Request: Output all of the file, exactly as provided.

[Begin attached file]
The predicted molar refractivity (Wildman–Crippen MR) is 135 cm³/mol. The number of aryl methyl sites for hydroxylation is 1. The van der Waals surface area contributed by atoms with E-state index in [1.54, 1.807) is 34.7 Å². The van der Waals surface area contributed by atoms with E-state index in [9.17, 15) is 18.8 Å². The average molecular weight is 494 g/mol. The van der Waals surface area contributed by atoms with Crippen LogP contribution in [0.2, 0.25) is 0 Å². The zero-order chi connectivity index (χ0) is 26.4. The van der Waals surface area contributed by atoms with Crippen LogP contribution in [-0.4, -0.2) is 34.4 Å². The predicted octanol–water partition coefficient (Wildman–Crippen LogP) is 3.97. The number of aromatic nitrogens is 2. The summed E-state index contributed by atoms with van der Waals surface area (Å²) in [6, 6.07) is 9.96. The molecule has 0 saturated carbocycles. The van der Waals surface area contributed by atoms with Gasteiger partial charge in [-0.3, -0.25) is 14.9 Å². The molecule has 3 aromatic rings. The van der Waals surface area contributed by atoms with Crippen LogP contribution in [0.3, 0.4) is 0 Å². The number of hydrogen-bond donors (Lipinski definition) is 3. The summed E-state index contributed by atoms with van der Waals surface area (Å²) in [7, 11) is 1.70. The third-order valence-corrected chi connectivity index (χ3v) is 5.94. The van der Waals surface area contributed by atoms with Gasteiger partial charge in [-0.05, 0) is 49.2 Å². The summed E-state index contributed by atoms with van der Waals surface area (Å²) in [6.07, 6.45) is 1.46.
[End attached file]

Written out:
The predicted molar refractivity (Wildman–Crippen MR) is 135 cm³/mol. The number of aryl methyl sites for hydroxylation is 1. The van der Waals surface area contributed by atoms with E-state index in [1.54, 1.807) is 34.7 Å². The van der Waals surface area contributed by atoms with E-state index in [9.17, 15) is 18.8 Å². The average molecular weight is 494 g/mol. The van der Waals surface area contributed by atoms with Crippen LogP contribution in [0.2, 0.25) is 0 Å². The zero-order chi connectivity index (χ0) is 26.4. The van der Waals surface area contributed by atoms with Crippen LogP contribution in [-0.4, -0.2) is 34.4 Å². The predicted octanol–water partition coefficient (Wildman–Crippen LogP) is 3.97. The number of aromatic nitrogens is 2. The summed E-state index contributed by atoms with van der Waals surface area (Å²) in [6, 6.07) is 9.96. The molecule has 0 saturated carbocycles. The van der Waals surface area contributed by atoms with Gasteiger partial charge in [-0.3, -0.25) is 14.9 Å². The molecule has 3 aromatic rings. The van der Waals surface area contributed by atoms with Crippen LogP contribution in [0.3, 0.4) is 0 Å². The number of hydrogen-bond donors (Lipinski definition) is 3. The summed E-state index contributed by atoms with van der Waals surface area (Å²) in [7, 11) is 1.70. The third-order valence-corrected chi connectivity index (χ3v) is 5.94. The van der Waals surface area contributed by atoms with Gasteiger partial charge in [-0.05, 0) is 49.2 Å². The summed E-state index contributed by atoms with van der Waals surface area (Å²) in [6.07, 6.45) is 1.46.